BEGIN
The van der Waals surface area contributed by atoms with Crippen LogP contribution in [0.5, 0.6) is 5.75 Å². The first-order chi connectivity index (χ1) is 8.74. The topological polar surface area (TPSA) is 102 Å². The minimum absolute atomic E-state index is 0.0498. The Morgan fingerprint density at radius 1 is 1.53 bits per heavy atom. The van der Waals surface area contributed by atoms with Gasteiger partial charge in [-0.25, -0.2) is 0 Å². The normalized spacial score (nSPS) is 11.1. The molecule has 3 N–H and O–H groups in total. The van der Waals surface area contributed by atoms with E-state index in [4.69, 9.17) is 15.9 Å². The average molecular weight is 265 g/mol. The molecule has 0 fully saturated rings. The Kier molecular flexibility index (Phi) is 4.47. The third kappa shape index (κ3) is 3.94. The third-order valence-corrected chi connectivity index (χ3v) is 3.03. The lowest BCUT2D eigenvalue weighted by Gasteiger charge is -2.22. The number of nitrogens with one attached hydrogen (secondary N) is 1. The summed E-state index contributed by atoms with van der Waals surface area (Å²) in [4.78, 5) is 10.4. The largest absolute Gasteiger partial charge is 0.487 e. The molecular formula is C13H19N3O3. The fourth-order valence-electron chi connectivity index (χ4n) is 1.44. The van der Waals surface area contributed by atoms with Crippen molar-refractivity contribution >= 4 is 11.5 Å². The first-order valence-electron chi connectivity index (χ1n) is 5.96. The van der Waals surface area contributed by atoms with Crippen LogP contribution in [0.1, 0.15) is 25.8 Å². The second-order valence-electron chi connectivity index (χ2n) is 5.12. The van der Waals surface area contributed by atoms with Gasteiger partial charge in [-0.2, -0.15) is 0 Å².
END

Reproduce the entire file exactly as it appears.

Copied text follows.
The van der Waals surface area contributed by atoms with Crippen LogP contribution in [0.5, 0.6) is 5.75 Å². The first-order chi connectivity index (χ1) is 8.74. The topological polar surface area (TPSA) is 102 Å². The minimum absolute atomic E-state index is 0.0498. The Morgan fingerprint density at radius 1 is 1.53 bits per heavy atom. The van der Waals surface area contributed by atoms with Gasteiger partial charge in [-0.25, -0.2) is 0 Å². The normalized spacial score (nSPS) is 11.1. The molecule has 3 N–H and O–H groups in total. The van der Waals surface area contributed by atoms with E-state index in [4.69, 9.17) is 15.9 Å². The average molecular weight is 265 g/mol. The molecule has 0 fully saturated rings. The Kier molecular flexibility index (Phi) is 4.47. The third kappa shape index (κ3) is 3.94. The third-order valence-corrected chi connectivity index (χ3v) is 3.03. The lowest BCUT2D eigenvalue weighted by Gasteiger charge is -2.22. The number of nitrogens with one attached hydrogen (secondary N) is 1. The summed E-state index contributed by atoms with van der Waals surface area (Å²) in [4.78, 5) is 10.4. The largest absolute Gasteiger partial charge is 0.487 e. The molecular formula is C13H19N3O3. The fourth-order valence-electron chi connectivity index (χ4n) is 1.44. The van der Waals surface area contributed by atoms with Crippen molar-refractivity contribution >= 4 is 11.5 Å². The first-order valence-electron chi connectivity index (χ1n) is 5.96. The van der Waals surface area contributed by atoms with Crippen LogP contribution in [0.1, 0.15) is 25.8 Å². The second-order valence-electron chi connectivity index (χ2n) is 5.12. The van der Waals surface area contributed by atoms with Gasteiger partial charge in [-0.2, -0.15) is 0 Å².